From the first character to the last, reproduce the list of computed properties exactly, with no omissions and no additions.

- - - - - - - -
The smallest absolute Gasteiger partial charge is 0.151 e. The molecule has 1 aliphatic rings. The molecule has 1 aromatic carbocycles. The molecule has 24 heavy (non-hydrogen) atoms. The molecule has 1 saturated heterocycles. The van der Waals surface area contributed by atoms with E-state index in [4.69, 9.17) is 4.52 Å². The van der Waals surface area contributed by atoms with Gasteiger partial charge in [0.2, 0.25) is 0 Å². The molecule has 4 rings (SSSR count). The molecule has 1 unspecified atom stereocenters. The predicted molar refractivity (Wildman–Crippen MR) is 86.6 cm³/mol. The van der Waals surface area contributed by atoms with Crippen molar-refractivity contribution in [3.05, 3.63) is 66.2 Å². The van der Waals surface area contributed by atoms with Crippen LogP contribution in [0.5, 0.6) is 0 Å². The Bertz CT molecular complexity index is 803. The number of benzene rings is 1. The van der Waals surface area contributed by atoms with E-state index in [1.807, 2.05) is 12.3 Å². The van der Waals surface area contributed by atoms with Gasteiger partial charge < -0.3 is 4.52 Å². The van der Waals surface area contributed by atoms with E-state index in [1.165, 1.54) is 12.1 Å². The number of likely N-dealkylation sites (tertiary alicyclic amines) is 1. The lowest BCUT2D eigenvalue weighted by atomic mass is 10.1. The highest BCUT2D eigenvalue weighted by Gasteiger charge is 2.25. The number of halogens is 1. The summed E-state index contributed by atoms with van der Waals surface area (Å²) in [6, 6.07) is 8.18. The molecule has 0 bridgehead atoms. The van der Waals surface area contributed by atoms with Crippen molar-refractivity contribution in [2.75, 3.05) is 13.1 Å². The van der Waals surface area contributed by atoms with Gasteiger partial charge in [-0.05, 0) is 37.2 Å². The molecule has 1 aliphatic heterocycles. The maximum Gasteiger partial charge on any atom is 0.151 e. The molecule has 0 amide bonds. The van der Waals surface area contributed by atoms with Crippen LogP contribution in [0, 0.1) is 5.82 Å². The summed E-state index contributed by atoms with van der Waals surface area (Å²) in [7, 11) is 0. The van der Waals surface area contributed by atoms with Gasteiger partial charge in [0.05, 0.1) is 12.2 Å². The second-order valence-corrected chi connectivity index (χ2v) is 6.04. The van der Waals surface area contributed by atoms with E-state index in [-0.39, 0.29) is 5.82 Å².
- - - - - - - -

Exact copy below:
The smallest absolute Gasteiger partial charge is 0.151 e. The molecule has 1 aliphatic rings. The molecule has 1 aromatic carbocycles. The molecule has 24 heavy (non-hydrogen) atoms. The molecule has 1 saturated heterocycles. The van der Waals surface area contributed by atoms with E-state index in [4.69, 9.17) is 4.52 Å². The van der Waals surface area contributed by atoms with Gasteiger partial charge in [0.2, 0.25) is 0 Å². The molecule has 4 rings (SSSR count). The molecule has 1 unspecified atom stereocenters. The predicted molar refractivity (Wildman–Crippen MR) is 86.6 cm³/mol. The van der Waals surface area contributed by atoms with Crippen molar-refractivity contribution in [3.05, 3.63) is 66.2 Å². The van der Waals surface area contributed by atoms with Crippen LogP contribution in [0.5, 0.6) is 0 Å². The Bertz CT molecular complexity index is 803. The number of benzene rings is 1. The van der Waals surface area contributed by atoms with E-state index in [1.807, 2.05) is 12.3 Å². The van der Waals surface area contributed by atoms with Gasteiger partial charge < -0.3 is 4.52 Å². The van der Waals surface area contributed by atoms with E-state index in [1.165, 1.54) is 12.1 Å². The number of likely N-dealkylation sites (tertiary alicyclic amines) is 1. The lowest BCUT2D eigenvalue weighted by atomic mass is 10.1. The highest BCUT2D eigenvalue weighted by Gasteiger charge is 2.25. The number of halogens is 1. The summed E-state index contributed by atoms with van der Waals surface area (Å²) in [6, 6.07) is 8.18. The molecule has 0 bridgehead atoms. The van der Waals surface area contributed by atoms with Crippen molar-refractivity contribution in [2.75, 3.05) is 13.1 Å². The van der Waals surface area contributed by atoms with Gasteiger partial charge in [-0.05, 0) is 37.2 Å². The molecule has 1 aliphatic heterocycles. The maximum Gasteiger partial charge on any atom is 0.151 e. The molecule has 0 amide bonds. The van der Waals surface area contributed by atoms with Crippen LogP contribution in [0, 0.1) is 5.82 Å². The summed E-state index contributed by atoms with van der Waals surface area (Å²) in [7, 11) is 0. The van der Waals surface area contributed by atoms with Gasteiger partial charge in [0.05, 0.1) is 12.2 Å². The second-order valence-corrected chi connectivity index (χ2v) is 6.04. The van der Waals surface area contributed by atoms with E-state index in [-0.39, 0.29) is 5.82 Å².